It’s that time of year again. VMworld 2012 kicked off today in San Francisco, and the SHI team is busy making last minute preparations to our booth and breakout sessions on Workspace-as-a-Service, Mission-Critical Applications in the Cloud, and the Expectation Gap.
It was just a year ago that we unveiled our high-performance, industrial-grade SHI Cloud, but our dedication to developing innovative cloud solutions didn’t end then.
This year at VMworld, we’ll be showcasing our unique and HP-certified Managed Private Cloud (MPC). Managed Private Cloud is an on-premise, appliance-based solution that keeps the cloud onsite, in YOUR data center, behind YOUR firewall. All the while, SHI’s cloud technicians remotely monitor and support it from the security of SHI’s cloud data center. Because your data never leaves your premises, MPC is a valuable solution for state, local, and federal government entities, as well as academic and financial institutions that are governed by strict security and privacy regulations.
Our Managed Private Cloud YouTube video embedded below gives a good overview of what the solution is and how it works.
Intrigued? Want to learn more? Swing by booth #923. We’d love the chance to show you what our cloud’s got.
A few weeks ago, at our National Sales Conference in New Jersey, VMware Co-President Tod Nielsen delivered a keynote address to our employees. For those that have not yet had the chance to witness a presentation by Tod, he is a remarkable speaker and has tremendous insight on the past, present, and future of IT.
Tod’s key message from that day is one we should all be paying attention to: A new era in IT is emerging, and companies need to leverage a modern infrastructure framework to keep up. That modern infrastructure is the cloud. But the challenge is to figure out how to leverage it to provide maximum business value for customers.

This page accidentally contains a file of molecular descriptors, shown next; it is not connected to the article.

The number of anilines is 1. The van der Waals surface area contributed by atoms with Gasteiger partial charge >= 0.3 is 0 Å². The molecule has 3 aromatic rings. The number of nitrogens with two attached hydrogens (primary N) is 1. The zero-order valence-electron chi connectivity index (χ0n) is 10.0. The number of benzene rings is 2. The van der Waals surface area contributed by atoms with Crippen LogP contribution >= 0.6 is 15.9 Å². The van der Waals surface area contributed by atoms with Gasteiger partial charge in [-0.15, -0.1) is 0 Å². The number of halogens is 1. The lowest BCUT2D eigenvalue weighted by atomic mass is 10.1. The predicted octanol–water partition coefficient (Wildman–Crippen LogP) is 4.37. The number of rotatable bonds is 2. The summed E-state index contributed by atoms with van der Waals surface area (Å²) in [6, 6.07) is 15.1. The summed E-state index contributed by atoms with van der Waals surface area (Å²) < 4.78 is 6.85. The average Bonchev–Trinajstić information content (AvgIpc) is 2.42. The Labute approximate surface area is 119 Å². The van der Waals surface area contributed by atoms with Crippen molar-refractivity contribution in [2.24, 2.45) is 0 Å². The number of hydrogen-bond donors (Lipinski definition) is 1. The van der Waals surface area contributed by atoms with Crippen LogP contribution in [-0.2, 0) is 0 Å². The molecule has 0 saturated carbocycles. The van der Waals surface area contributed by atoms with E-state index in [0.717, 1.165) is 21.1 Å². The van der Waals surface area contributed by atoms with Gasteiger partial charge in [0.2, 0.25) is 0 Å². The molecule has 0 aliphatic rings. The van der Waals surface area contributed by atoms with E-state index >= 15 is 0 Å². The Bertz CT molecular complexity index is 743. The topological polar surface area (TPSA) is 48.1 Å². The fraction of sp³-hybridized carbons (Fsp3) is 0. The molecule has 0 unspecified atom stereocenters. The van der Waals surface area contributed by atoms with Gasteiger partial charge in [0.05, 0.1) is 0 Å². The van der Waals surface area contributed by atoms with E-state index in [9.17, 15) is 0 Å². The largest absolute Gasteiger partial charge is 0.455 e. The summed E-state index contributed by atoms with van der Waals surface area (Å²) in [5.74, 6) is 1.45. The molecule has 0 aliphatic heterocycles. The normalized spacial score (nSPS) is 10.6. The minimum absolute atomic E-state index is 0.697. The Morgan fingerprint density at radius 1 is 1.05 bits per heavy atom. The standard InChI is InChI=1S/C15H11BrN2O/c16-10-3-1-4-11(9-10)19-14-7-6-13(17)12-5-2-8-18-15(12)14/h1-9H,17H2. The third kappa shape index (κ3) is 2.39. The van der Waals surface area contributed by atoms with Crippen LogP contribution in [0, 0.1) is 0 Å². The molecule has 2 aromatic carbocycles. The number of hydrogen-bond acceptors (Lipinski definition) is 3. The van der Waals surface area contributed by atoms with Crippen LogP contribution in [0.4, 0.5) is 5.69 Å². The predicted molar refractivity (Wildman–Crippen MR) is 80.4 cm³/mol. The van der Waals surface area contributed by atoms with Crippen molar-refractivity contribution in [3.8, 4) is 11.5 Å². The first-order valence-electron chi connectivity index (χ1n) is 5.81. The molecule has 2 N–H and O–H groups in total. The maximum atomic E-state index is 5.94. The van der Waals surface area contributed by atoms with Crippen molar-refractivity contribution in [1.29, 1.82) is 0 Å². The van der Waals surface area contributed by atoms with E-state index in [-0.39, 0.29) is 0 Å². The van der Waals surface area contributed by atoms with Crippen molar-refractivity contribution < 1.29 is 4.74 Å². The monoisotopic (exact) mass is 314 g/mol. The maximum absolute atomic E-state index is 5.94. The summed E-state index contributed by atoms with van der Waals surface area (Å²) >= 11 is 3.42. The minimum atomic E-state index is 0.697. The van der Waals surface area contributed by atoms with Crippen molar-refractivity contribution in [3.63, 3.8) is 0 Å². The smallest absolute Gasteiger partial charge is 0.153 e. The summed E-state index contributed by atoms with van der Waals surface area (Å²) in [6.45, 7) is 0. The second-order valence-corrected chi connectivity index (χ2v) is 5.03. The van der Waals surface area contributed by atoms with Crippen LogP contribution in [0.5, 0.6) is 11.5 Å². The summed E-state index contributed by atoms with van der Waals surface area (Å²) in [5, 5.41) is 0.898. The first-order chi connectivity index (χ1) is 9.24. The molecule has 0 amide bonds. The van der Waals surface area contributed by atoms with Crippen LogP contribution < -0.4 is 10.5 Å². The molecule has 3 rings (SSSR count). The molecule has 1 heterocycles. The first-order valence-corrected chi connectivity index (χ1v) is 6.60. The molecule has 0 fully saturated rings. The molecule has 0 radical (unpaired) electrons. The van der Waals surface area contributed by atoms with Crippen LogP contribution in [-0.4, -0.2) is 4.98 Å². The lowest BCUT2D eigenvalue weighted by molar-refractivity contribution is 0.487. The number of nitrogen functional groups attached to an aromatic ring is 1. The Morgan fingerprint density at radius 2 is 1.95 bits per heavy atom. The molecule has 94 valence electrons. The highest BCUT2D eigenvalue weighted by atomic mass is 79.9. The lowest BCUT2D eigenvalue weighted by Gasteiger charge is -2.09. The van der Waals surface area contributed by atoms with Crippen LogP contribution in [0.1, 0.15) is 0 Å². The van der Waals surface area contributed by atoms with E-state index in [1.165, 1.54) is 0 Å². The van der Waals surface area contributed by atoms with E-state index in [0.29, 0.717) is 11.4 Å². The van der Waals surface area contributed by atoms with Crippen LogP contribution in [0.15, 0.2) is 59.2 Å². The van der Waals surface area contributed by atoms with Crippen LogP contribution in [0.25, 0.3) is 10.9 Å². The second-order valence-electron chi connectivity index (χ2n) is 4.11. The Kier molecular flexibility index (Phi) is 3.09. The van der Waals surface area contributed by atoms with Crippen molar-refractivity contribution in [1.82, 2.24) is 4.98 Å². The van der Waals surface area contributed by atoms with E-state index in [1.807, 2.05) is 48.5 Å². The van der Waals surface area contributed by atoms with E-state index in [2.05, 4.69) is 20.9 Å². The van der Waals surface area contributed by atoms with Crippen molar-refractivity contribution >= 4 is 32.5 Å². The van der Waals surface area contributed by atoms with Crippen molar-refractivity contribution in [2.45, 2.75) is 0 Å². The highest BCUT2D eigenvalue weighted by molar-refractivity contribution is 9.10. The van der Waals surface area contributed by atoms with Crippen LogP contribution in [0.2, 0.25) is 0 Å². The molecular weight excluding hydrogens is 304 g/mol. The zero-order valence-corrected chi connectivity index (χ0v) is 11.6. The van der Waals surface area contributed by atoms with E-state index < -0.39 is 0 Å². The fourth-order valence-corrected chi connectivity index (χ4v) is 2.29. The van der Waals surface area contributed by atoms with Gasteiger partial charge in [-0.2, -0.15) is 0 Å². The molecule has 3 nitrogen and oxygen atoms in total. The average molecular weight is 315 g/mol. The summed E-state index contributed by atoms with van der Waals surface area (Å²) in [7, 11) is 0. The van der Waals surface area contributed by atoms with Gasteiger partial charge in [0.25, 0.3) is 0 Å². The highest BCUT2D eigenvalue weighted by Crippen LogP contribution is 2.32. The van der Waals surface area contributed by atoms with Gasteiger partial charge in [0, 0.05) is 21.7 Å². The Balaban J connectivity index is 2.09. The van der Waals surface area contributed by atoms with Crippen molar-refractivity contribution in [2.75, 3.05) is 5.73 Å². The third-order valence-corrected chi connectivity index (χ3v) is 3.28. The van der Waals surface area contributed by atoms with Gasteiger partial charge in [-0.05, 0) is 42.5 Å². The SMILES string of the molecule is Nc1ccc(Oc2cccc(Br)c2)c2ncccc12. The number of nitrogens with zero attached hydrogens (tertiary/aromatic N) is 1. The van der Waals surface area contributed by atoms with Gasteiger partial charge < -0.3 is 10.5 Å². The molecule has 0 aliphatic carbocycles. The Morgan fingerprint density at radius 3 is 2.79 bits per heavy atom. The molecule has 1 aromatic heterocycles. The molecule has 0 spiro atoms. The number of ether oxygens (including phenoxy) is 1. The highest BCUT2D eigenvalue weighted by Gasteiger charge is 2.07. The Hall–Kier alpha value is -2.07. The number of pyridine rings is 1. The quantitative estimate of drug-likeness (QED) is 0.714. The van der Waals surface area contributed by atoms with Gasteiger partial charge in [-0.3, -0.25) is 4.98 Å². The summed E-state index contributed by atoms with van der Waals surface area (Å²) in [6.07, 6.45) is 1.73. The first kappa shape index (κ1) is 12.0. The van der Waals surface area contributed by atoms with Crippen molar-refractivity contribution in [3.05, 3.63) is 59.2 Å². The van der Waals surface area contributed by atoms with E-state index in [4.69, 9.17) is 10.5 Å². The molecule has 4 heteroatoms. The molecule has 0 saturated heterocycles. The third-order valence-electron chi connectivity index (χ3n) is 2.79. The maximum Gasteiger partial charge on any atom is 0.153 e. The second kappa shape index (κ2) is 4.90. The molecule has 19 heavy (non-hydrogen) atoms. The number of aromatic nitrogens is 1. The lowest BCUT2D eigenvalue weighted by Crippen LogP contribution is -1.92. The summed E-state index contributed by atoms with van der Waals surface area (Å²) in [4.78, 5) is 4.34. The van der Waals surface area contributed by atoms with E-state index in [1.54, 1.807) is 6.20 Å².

Tod pointed out that each new era in IT is driven by disruptive technology and architectural shifts. In 2000, it was Y2K. After that, it was e-commerce. Now, virtualization and the proliferation of mobile devices are driving the disruption.
In my last post, I talked about how networking from the bottom up helped us reach success when we built the SHI Cloud. In the second part of our “Lessons Learned” series, I want to stress the importance of simplicity and attention to detail.
Lesson #2: Keep it simple
Customers want the SHI Cloud to provide a secure networking model, world-class virtual infrastructure, and appropriate security controls, all backed by a well-designed operations team with a resilient data center of the highest quality. After that, they want us to get out of the way.
Unfortunately, not all cloud providers do this. Amazon, for instance, has developed their own constructs for cloud computing — their own naming conventions, models, and ways of creating configurations pre-packaged for customers. So application teams, development teams, QA teams, and other functional users of IT infrastructure would have to learn to do things differently if they went with the Amazon cloud.
Customers told us they wanted a cloud that fit with their current processes and operations. The SHI Cloud was built so that customers won’t have to change anything they’re already doing. They have virtual machines running applications or hosting development environments, and they do everything in very specific ways. They’ve invested a lot in their own design, and their own view of computing.